Saturday, April 18, 2009

eBay, Nostalgia, and the Soviet Threat

As I've stated before, I was an avid wargamer back in the day, predating my introduction to, and subsequent love of, role-playing games. I and a few select friends would spend endless hours pushing little pieces of cardboard on hex-maps, re-creating the battles and wars of both past and supposed future. I cannot tell you how many times the Germans won World War II or the Soviet Union won World War III in my or Tom Fitzpatrick's basement...

Unfortunately, during my endless series of moves after leaving the Air Force (I once moved between Boston and New Jersey four times in the course of a year and a half), my once-vast collection of wargames from SPI, Avalon Hill, West End Games, and the like has dwindled to next-to-nothing. So, being the somewhat affluent fortysomething that I am, I have turned to eBay to attempt to reclaim at least a few jewels of the wargaming crown.

One that showed up on my doorstep today was Fifth Corps, which was actually a game included with the old SPI magazine Strategy & Tactics (I had a complete run of that magazine, and its sister magazine Moves, spanning many years). S&T would include a complete game in every issue, and these weren't piddling afterthoughts; they were complete and fully developed wargames, complete with maps and counters.

Fifth Corps was the first in a series of wargames called the Central Front Series, intended to game out the entirety of a Soviet invasion of West Germany on a very small scale. Only four games in the series were ever produced, out of a planned ten. Accompanying the game in the magazine was an in-depth analysis of Soviet military doctrine and how it would be applied in overrunning the NATO forces that stood poised to withstand the Warsaw Pact onslaught. What struck me in reading through the Fall 1980 magazine was just how different the world was back then.

This was a world in which the Soviet Union still existed, and was perceived as the single greatest threat to the United States and Western Europe. Soviet leaders were seen as biding their time until they could launch an assault to bring West Germany (there was a West Germany and an East Germany back then), the Low Countries, and possibly France under its domination. They might even be crazy enough to launch a strategic nuclear attack on the United States itself, with little or no provocation or warning. Many folks back in the 1970's and 1980's really believed that the Soviets were ideologically crazy enough to roll the dice and take the chance that Soviet-style communism would dominate the post-nuclear-holocaust world, or that the United States would not have the resolve to actually launch a retaliatory strike.

This was a world where a movie like Red Dawn or a miniseries such as Amerika was a plausible scenario.

But there was at least one voice of hope...

Apparently the Russians did love their children, too.

Today, of course, the threats to the United States are not as obvious, and most certainly don't lend themselves to being the subject of a wargame. Looking through this bit of nostalgia from 1980 certainly brought back some memories, not all of them good. But there was something comforting in knowing where the enemy lay, and looking back from thirty years later, it was paradoxically a safer time. I will be spending this weekend figuring out if NATO could indeed have fended off a Soviet offensive through the Fulda Gap. Maybe the good guys will win again.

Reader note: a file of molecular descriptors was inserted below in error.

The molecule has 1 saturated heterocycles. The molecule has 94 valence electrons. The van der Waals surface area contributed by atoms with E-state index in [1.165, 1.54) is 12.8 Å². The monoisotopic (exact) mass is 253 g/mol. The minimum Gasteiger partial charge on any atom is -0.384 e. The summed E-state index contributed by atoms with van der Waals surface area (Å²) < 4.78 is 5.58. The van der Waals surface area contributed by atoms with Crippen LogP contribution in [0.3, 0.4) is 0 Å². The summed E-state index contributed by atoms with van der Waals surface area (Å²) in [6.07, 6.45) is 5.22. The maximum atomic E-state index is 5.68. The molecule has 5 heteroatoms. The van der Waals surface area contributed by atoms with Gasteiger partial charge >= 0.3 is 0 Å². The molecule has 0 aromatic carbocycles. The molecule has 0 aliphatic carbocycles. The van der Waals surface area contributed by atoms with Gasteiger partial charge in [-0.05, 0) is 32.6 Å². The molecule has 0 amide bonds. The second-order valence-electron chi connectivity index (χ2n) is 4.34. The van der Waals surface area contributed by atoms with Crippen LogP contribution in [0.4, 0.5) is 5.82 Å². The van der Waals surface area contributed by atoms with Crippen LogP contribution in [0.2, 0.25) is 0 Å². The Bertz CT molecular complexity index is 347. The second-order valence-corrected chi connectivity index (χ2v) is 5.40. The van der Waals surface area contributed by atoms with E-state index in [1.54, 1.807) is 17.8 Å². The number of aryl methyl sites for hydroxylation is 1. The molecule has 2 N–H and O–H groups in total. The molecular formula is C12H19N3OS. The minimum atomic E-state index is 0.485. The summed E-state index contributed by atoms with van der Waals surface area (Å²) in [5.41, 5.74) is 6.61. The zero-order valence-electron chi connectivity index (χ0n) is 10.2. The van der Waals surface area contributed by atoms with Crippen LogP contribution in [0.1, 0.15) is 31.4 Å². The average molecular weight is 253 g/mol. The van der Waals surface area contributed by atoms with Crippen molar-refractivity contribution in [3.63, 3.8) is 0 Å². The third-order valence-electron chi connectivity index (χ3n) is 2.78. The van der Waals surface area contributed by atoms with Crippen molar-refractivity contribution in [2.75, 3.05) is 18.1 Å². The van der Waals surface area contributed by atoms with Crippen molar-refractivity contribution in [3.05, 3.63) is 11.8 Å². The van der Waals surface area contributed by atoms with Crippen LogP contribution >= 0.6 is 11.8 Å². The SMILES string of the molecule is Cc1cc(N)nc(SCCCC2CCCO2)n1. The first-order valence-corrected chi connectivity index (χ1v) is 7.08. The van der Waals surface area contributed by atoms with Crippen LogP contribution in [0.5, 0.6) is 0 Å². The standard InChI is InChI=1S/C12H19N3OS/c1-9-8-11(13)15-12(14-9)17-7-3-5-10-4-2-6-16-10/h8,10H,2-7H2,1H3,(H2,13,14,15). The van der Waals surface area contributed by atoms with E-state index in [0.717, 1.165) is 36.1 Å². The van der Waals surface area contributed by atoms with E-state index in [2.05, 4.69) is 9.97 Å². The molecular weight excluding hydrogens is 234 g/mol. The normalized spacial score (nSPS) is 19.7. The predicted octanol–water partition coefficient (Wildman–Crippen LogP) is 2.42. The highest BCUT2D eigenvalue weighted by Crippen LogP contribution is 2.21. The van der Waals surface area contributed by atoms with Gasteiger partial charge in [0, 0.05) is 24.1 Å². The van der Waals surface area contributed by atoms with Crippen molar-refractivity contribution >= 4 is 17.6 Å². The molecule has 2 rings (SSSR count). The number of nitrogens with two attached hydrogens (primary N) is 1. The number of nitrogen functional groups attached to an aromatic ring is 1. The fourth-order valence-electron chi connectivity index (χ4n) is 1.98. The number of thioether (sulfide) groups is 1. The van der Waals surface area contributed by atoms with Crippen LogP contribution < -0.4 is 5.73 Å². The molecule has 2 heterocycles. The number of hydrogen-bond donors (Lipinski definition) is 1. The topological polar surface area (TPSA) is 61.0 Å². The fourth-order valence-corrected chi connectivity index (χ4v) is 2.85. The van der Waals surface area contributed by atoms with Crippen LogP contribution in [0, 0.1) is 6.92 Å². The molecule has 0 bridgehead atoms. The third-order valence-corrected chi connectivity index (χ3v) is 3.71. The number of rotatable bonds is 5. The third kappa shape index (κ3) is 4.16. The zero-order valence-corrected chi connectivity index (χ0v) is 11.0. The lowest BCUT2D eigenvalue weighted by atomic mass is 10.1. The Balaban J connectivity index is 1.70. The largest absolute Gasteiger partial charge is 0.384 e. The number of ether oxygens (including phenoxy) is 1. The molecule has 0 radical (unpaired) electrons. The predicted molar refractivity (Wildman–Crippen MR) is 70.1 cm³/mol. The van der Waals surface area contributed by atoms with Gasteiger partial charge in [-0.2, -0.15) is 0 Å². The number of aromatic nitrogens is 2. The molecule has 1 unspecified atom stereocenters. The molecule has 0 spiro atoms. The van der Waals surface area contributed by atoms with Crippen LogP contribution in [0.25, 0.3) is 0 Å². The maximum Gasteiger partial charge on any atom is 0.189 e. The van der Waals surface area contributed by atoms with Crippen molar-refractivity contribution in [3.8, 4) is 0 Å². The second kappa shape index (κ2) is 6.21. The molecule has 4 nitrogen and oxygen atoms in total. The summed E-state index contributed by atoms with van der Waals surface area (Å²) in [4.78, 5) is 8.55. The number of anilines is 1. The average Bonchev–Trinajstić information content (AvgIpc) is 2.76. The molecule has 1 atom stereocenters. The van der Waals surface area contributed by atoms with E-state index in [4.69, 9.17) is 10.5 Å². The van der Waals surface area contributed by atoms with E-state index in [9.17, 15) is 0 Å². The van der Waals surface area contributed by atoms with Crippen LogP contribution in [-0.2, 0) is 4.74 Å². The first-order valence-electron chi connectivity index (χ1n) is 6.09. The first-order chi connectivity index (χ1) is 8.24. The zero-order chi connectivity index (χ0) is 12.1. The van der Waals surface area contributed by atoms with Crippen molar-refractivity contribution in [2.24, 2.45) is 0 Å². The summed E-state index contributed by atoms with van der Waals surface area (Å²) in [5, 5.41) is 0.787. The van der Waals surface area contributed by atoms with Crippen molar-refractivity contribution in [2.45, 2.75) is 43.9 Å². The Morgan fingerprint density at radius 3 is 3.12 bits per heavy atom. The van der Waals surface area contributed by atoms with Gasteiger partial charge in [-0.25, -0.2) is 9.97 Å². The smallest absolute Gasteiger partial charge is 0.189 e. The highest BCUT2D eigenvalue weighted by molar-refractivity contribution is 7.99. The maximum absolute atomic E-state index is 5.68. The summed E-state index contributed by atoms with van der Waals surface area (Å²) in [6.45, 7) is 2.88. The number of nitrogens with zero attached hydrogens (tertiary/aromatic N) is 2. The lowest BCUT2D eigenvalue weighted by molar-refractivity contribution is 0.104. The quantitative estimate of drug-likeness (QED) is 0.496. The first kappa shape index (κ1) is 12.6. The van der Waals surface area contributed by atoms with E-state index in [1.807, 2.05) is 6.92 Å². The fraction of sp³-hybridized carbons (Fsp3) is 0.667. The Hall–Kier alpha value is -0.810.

jon said...

Having been a part of 1st AD and VII Corps towards the end of the "cold war" I can tell you that we might have slowed them down for 36 to 48 hours tops but Fulda Gap would be a highway after that. Tom Clancy's Red Storm Rising gave a fairly accurate picture of NATO doctorine of the time but I'm sure you already know that :)
Good and bad memories of a clear cut "enemy force" brings out the nostalgia, lol.

Welleran said...

I just picked up NATO: The Next War in Europe off eBay and am going through the same Cold War nostalgia phase. Of course, I much prefer the current correlation of forces (to use a Soviet term) despite the inherent complexity of modern geopolitics (more Soviet terms!).

S'mon said...

IMO 'Red Dawn' type scenarios with Soviet invasion of the USA were never very plausible IRL; but until ca the mid-late '80s (when NATO finally began deploying superior tank designs like the US M1 and UK Challenger) a Soviet conquest of the rest of continental western Europe was certainly plausible, in the sense that Soviet tank armies were very capable of defeating NATO conventional forces. The desire of both sides to avoid a nuclear holocaust prevented this.

I guess Red Dawn type fiction served Reagan's purpose as presenting the Soviet threat as a direct threat to the USA; whereas the prospect of risking nuclear annihiliation to prevent communist takeover of western Europe would not have much appeal to many Americans.

S'mon said...

Weirdest thing was the Red Dawn plot; where the Russians (+ Mexicans and assorted Latins) occupy the US Midwest, but not the coasts (west of the Rockies, east of the Mississippi). Which seems like the exact backwards of any sensible invasion plan. Kind of made my brain hurt when I watched a few minutes of RD a few weeks ago and realised this!

Joseph said...

S'mon: They explain that in the movie by saying that the main bulk of the Soviet army came across the Bearing Straight, supplemented by airborne drops and troops moving up from Mexico. Makes a little more sense that way; the Rio Grande isn't exactly a gateway to the East coast.